November 6th, 2010
Homage to the Square, 1964 (p30). Click for larger version.
“Rainer Maria Rilke wrote of Cézanne’s work: ‘As if these colors could heal one of indecision once and for all. The good conscience of these reds, these blues, their simple truthfulness, it educates you; and if you stand beneath them as acceptingly as possible, it’s as if they were doing something for you’. This is the role that Josef Albers (for whom the discovery of Cézanne, in 1908, had been a pivotal moment of his life) gave to his color and that the square format facilitated.
“Rilke wrote about Cézanne’s ‘labor which no longer knew any preferences or biases or fastidious predilections, whose minutest component had been tested on the scales of an infinitely responsive conscience’. This, too, was how Albers approached color: utterly humbly, without judgment, only with a notion of awareness and service. He wanted to be the vehicle to allow color to perform. He was reverential, and tried to remove his self, and the concerns of the human ego, in order to achieve his task. Living simply, working tirelessly… Albers was like a member of an ascetic religious order—bent on delivering the message of the quiet majesty and infinite capability of color” (p8-9).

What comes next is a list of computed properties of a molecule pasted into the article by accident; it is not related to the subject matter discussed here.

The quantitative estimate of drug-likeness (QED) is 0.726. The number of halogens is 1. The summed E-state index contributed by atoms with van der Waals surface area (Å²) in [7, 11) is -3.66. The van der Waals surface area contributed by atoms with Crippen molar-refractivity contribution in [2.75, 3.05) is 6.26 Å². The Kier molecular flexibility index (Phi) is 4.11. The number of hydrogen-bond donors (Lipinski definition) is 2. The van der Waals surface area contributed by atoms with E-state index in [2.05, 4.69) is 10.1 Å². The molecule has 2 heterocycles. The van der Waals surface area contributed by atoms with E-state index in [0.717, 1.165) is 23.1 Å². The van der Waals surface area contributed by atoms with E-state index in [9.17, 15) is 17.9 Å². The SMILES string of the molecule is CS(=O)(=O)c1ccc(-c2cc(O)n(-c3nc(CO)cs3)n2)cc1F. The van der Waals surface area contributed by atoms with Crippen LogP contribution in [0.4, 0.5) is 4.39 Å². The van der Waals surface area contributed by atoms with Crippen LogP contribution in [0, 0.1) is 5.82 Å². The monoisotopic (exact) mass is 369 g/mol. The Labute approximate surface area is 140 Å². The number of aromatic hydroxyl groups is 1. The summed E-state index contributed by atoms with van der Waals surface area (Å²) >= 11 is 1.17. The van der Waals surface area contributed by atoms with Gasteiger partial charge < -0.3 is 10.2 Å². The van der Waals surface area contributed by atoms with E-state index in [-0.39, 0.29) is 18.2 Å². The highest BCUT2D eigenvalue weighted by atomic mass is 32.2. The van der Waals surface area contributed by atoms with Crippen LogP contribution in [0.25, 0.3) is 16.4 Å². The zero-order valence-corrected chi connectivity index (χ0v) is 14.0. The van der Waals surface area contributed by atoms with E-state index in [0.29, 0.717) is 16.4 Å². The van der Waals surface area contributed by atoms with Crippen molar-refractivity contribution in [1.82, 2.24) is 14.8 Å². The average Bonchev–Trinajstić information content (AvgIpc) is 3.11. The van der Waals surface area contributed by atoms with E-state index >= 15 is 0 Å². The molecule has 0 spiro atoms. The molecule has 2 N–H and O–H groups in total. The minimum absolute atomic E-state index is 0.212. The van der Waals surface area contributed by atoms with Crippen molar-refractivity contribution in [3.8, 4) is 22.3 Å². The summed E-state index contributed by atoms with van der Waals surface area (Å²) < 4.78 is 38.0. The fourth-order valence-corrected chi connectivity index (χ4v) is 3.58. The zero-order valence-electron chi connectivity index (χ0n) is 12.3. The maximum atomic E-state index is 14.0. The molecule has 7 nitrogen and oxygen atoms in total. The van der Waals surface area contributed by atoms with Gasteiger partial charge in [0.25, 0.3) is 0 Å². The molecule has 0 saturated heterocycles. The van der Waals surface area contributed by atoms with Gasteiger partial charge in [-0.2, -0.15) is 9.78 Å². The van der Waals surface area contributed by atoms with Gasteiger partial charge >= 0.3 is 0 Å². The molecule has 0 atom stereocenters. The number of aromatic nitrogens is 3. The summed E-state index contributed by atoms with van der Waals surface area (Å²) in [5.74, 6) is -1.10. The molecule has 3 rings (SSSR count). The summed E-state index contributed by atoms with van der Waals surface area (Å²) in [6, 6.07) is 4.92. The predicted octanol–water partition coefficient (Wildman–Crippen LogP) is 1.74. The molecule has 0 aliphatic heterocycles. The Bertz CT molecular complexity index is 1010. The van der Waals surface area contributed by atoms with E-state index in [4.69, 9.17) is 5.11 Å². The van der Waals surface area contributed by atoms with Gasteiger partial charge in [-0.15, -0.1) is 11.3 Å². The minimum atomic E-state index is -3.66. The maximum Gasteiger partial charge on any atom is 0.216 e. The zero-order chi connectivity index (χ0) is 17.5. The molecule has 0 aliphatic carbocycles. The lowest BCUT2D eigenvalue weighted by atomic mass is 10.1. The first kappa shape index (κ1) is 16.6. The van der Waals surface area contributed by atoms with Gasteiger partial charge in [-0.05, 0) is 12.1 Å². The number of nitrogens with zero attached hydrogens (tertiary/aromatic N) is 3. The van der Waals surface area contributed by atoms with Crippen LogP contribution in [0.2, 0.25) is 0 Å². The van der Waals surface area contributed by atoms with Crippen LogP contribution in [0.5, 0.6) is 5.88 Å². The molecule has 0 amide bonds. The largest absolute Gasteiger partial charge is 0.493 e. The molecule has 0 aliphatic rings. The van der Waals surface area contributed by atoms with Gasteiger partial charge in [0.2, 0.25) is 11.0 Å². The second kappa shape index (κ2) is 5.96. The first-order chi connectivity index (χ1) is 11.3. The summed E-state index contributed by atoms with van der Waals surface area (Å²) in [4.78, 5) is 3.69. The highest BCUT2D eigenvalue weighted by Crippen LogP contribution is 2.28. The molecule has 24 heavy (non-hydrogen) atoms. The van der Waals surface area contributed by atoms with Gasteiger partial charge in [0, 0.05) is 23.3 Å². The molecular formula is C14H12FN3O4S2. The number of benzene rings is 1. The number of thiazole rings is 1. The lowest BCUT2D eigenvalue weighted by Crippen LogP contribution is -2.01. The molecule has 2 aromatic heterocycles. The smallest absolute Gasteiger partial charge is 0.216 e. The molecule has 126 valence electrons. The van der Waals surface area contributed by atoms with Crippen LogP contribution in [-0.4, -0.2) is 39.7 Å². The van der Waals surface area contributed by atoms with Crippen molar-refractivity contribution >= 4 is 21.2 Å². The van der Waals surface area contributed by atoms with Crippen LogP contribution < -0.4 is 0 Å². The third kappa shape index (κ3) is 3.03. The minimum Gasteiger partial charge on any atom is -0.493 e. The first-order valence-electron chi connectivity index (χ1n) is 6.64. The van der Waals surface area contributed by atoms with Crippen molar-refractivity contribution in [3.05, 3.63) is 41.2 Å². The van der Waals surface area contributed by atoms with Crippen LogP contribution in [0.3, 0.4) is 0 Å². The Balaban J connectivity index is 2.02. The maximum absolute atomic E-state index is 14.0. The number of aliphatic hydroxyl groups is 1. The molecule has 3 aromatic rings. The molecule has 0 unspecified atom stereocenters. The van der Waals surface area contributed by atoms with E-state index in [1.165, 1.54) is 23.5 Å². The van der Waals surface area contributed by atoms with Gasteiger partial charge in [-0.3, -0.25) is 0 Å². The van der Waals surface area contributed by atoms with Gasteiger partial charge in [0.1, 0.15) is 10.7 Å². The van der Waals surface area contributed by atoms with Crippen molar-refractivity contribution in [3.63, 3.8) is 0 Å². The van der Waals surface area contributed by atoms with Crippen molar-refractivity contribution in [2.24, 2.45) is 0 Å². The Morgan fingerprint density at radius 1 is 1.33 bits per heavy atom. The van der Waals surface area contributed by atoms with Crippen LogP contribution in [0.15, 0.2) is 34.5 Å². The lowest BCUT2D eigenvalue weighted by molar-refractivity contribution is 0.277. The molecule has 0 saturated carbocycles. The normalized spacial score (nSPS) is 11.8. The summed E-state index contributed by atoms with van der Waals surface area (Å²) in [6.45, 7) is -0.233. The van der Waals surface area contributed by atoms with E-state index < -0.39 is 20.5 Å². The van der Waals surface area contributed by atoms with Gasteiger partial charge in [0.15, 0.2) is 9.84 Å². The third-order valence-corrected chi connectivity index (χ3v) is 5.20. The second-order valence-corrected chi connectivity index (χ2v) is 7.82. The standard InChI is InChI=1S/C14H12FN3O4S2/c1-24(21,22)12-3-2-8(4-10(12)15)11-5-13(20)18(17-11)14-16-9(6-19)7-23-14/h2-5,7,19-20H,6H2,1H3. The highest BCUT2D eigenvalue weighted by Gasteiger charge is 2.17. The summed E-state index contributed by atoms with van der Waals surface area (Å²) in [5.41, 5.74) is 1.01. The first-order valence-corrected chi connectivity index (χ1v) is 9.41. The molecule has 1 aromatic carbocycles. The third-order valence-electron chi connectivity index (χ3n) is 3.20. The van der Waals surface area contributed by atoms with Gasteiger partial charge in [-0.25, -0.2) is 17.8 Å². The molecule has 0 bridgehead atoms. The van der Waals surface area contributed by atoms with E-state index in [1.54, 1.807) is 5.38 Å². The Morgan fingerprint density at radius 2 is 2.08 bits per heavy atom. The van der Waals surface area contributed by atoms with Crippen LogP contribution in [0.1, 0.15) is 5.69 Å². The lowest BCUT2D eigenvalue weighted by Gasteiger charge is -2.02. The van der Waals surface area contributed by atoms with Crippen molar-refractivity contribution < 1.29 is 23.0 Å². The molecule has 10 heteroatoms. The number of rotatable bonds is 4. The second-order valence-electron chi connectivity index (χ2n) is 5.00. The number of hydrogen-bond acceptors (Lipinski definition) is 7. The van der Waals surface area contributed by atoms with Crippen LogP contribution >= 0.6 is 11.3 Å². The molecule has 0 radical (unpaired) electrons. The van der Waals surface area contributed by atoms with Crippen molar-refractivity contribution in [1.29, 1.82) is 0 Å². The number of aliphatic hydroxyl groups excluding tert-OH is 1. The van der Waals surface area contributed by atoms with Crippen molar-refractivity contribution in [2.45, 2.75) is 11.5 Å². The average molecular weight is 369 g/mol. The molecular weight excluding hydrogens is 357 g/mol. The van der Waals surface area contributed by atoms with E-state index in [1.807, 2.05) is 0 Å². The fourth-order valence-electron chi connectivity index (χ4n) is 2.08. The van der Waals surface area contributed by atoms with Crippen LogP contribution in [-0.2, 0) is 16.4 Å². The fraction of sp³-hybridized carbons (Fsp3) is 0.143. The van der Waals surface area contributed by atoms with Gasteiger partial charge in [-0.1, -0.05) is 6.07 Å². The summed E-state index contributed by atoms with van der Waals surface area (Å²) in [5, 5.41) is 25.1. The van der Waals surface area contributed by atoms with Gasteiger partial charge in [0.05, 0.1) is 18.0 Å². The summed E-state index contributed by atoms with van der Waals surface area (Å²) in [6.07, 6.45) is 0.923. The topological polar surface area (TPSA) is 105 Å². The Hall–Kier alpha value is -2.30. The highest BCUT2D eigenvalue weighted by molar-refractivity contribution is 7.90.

Homage to the Square, 1969 (p38). Click for larger version.
“Rilke said that Cézanne’s approach ‘so incorruptibly reduced a reality to its color content that it resumed a new existence in a beyond of color, without any previous memories’. That ‘beyond of color’, another universe devoid of history or personal association or individual memory; this what Albers’s Homages make possible. These paintings are icons for meditation, offerings for both repose and excitement, for the calm of ethereal nothingness and the thrill of a vibrant symphony. They are the ‘visual resting places’ that the art historian Wilhelm Worringer… advocated as the goal of abstraction” (p9).
Homage to the Square, 1969 (p40). Click for larger version.
“Albers asked of his audience only that they use their eyes and be prepared to devote time to truly see the visual delights, debates, and enigmas that he set before them” (p13).